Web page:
As for Ewan McGregor, he tries to make the most out of his role, but since he's forced to read off George's poorly written script, he rarely has his moments to shine. If anything, it seems like Lucas wanted Obi Wan to come off as an overly strict father figure to Anakin, while portraying Anakin as a recklessly rebellious young teenager. Fair enough, but it's executed poorly to where it's hard to really identify with either one of them.

For starters, most of the character development between these characters happens off screen, as they talk about all their good times together before seeing Amidala for the first time in years. Therefore, we're never given a chance to really see these characters ever have this alleged father and son type of relationship. And whenever we do see them together most of the time, Obi Wan is either chewing out Anakin over every little freaking thing, or Anakin just flat tells him off even in front of Padme Amidala no less. Yet, we're really supposed to believe they have a bond with each other?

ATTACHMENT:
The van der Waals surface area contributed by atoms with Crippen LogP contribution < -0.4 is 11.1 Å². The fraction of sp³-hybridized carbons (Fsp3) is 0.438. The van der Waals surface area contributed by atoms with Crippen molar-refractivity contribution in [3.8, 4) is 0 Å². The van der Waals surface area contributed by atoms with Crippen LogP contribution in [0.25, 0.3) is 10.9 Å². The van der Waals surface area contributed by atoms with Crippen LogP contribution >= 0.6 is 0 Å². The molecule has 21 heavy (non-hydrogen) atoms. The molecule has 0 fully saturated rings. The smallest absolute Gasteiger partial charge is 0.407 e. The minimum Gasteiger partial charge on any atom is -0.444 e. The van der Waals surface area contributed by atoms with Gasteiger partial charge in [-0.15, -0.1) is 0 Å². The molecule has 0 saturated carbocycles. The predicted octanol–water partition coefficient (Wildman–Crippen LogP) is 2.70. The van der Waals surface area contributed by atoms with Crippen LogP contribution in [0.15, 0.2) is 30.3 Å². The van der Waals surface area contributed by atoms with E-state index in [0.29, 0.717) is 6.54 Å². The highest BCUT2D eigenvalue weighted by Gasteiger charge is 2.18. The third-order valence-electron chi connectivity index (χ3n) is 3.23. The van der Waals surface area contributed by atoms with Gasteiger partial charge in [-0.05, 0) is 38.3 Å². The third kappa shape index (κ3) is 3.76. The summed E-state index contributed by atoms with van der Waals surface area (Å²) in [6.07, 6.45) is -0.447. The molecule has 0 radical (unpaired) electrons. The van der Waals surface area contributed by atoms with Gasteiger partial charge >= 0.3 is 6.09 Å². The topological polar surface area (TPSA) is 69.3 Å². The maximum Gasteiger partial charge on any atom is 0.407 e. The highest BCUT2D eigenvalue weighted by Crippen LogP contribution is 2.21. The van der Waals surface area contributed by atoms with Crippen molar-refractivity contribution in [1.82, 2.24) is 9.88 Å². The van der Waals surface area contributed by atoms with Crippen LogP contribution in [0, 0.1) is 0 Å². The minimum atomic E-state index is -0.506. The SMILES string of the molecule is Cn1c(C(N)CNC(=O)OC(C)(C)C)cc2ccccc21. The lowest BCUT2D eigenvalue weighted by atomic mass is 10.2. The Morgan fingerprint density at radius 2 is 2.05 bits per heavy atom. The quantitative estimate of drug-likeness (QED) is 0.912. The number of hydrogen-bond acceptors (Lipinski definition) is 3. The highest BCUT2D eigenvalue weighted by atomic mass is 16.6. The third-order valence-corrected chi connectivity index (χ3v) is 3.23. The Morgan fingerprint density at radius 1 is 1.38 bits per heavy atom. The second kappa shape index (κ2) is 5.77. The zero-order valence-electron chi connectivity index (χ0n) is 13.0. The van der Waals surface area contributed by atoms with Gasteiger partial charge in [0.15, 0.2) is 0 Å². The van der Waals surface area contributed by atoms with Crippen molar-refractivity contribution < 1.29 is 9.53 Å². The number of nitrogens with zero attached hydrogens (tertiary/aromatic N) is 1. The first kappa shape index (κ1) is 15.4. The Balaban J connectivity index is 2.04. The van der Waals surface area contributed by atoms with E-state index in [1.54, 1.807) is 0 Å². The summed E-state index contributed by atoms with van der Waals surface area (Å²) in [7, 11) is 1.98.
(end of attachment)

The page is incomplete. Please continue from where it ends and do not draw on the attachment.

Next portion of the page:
Another flaw about this is when they do go on their own separate journeys (ala "Lord of the Rings" style), the sad reality is that both of the stories that are taking place simultaneously happen be not only very uninteresting, but none of them ever have any connection with the other. If anything, you'd swear you were watching two different movies by this point.

Don't get me wrong, I can see what George Lucas was trying to do, as it's fairly obvious he was trying to mimic the same narrative storytelling that "Lord of the Rings: The Two Towers" did; which isn't necessarily a bad thing. However, it's executed poorly here.